Watanabe, Momoko, Ph.D.
Momoko Watanabe, Ph.D.
Momoko Watanabe earned a B.S. in Molecular, Cell, and Developmental Biology from the University of California, Los Angeles (UCLA) in 2006. She then pursued her doctoral studies at UC Irvine, where she studied the mechanisms of forebrain patterning and used in vivo developmental principles to derive choroid plexus epithelial cells from mouse and human pluripotent stem cells (PSCs) for cell-based therapeutic applications. Building on her excitement and experience with neural development and stem cell biology, she did her first post-doctoral training at RIKEN Center for Developmental Biology in Japan, to focus on the three-dimensional culture of cerebral cortex structures, so called brain organoids, generated from hPSCs. She then moved back to the U.S. and joined UCLA. Her project focused on the development of highly efficient and reproducible cerebral organoid methods to investigate the origins of cortical neural circuits and model neurodevelopmental disorders, including the Congenital Zika Syndrome. Building upon these accomplishments, she successfully received a NIH K99/R00 grant from the National Institute of Child Health and Human Development (NICHD). She was recently recruited to UC Irvine as a part of Faculty Hiring for Leveraged Research Excellence (FHLRE) “Stem Cells in Tissue Engineering” and started as an Assistant Professor at the Anatomy and Neurobiology Department in 2020. She is very excited to contribute to a synergistic interdepartmental concentration in stem cell-based engineering.
Research in Lay Terms
Most neurological disorders such as autism and Alzheimer’s disease are distinct to humans and rarely seen in animals. In order to find cures to these human-specific disorders, a human brain model is ideal. However, human fetal and adult tissues are difficult to obtain and conduct experiments with. A viable solution to this problem has emerged through the development of methods for making human brain tissues in a dish from stem cells. These so-called “mini-brains” or “organoids” have three-dimensional structure and exhibit neural activities reminiscent of those seen in the brain within the body. The Watanabe Laboratory established robust and highly efficient methods for making mini-brains and determined how well they match different stages in human brain development. The Watanabe Laboratory also confirmed that neural networks formed in mini-brains recapitulate key features of neural circuits in the intact brain. Furthermore, this mini-brain system provides unprecedented opportunities to study how genetic and environmental insults impact human brain development and function. The Watanabe Laboratory uses the mini-brain system to investigate neural activities and circuit formation that have tremendous implications in human specific disorders such as neuropsychiatric and neurodegenerative diseases. The Watanabe Laboratory can make mini-brains from stem cells isolated from patients suffering from neurological diseases to determine the underlying causes and cures for these conditions.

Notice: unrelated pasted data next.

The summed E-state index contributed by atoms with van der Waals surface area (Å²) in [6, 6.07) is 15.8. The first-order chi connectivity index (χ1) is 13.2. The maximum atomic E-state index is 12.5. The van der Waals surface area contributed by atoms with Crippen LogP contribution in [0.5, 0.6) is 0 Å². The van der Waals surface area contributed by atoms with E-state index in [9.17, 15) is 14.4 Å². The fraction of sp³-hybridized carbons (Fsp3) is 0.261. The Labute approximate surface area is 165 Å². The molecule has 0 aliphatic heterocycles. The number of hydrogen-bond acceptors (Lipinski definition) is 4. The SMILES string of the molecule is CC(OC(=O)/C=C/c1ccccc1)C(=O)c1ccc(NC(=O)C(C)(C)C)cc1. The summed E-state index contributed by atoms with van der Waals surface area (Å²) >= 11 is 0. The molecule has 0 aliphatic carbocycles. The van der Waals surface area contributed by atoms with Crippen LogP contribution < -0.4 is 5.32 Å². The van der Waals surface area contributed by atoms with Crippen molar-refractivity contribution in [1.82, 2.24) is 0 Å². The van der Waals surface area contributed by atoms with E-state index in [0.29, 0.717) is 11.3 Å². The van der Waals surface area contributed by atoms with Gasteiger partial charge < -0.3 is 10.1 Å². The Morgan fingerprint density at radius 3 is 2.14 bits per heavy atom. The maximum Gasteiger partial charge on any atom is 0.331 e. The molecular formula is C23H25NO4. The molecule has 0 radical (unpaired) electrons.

She has set out in her near future work to address three main aims: 1) create a powerful organ-on-a-chip systems to improve the established brain organoids, 2) develop a brain organoid model for neurodevelopmental disorders, and 3) define the microcircuit properties of brain organoids as a model system for human brain activities.
It is intriguing how a single fertilized egg divides and gives rise to an organism containing a diverse array of cells, tissues, and organs with beautiful three-dimensional (3D) architecture in a precise manner. The forebrain is of particular interest because it is highly-specialized structure with features that are markedly different between species. For example, the cerebral cortex in primates is enormously increased in size and complexity, which probably endow humans with remarkable sensory activities and intellectual ability such as abstract thinking and creativity. Understanding human neural development is important for not only to gain some evolutionary insights but also to discover the underlying causes of human-specific diseases such as neurodevelopmental, neurodegenerative, and neuropsychiatric disorders. A human brain model is deal, given that rodent models sometimes fail to mimic human symptoms and predict clinical outcomes. However, due to limited access to human brain tissue and ethical concerns, it has been challenging to directly study human development. Consequently, considerable attention has been placed on the generation of in vitro models using human pluripotent stem cells (hPSCs) to recapitulate aspects of human development and disease. The cerebral organoid is a 3D cortical tissue derived from hPSCs and recapitulates laminar organization of the developing cerebral cortex in vivo. The advent of such organoid techniques has opened the door for studies of human specific developmental features and paves the way for disease modeling. The goal of the Watanabe lab is 1) to use this robust organoid system to uncover microcircuit formation that has the underlying importance for human brain activities and its malfunction is likely link to neuropsychiatric disorders, and 2) to study autism spectrum disorder (ASD), the most common heritable form of cognitive impairment and known to have interneuronopathies. By utilizing cortical-ganglionic eminence fused-organoids, we study the full inhibitory and excitatory neuronal microcircuits to model ASD, using patient derived hPSCs. This project will likely give some human specific insights into mechanisms and cures of this disease.